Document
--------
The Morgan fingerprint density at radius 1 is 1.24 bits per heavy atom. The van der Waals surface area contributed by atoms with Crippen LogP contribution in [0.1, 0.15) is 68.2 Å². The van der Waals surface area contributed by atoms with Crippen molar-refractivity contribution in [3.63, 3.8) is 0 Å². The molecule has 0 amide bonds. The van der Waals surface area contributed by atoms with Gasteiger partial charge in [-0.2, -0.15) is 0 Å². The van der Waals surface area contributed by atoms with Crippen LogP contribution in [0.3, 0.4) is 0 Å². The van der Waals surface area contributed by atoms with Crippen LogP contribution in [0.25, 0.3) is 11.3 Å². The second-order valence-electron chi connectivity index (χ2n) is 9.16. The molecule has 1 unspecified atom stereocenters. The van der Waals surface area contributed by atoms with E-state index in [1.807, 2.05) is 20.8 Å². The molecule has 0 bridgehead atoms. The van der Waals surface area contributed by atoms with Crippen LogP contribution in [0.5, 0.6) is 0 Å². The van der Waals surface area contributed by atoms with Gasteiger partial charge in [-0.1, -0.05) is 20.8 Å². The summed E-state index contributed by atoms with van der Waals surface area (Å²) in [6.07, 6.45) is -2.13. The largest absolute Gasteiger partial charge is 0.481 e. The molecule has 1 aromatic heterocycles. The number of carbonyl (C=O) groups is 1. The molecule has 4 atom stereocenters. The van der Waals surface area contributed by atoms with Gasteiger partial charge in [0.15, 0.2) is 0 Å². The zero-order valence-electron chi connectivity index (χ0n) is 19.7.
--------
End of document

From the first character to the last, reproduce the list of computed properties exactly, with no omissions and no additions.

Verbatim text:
The Morgan fingerprint density at radius 1 is 1.24 bits per heavy atom. The van der Waals surface area contributed by atoms with Crippen LogP contribution in [0.1, 0.15) is 68.2 Å². The van der Waals surface area contributed by atoms with Crippen molar-refractivity contribution in [3.63, 3.8) is 0 Å². The molecule has 0 amide bonds. The van der Waals surface area contributed by atoms with Gasteiger partial charge in [-0.2, -0.15) is 0 Å². The van der Waals surface area contributed by atoms with Crippen LogP contribution in [0.3, 0.4) is 0 Å². The van der Waals surface area contributed by atoms with Crippen LogP contribution in [0.25, 0.3) is 11.3 Å². The second-order valence-electron chi connectivity index (χ2n) is 9.16. The molecule has 1 unspecified atom stereocenters. The van der Waals surface area contributed by atoms with E-state index in [1.807, 2.05) is 20.8 Å². The molecule has 0 bridgehead atoms. The van der Waals surface area contributed by atoms with Crippen LogP contribution in [0.5, 0.6) is 0 Å². The van der Waals surface area contributed by atoms with Gasteiger partial charge in [-0.1, -0.05) is 20.8 Å². The summed E-state index contributed by atoms with van der Waals surface area (Å²) in [6.07, 6.45) is -2.13. The largest absolute Gasteiger partial charge is 0.481 e. The molecule has 1 aromatic heterocycles. The number of carbonyl (C=O) groups is 1. The molecule has 4 atom stereocenters. The van der Waals surface area contributed by atoms with Gasteiger partial charge in [0.15, 0.2) is 0 Å². The zero-order valence-electron chi connectivity index (χ0n) is 19.7.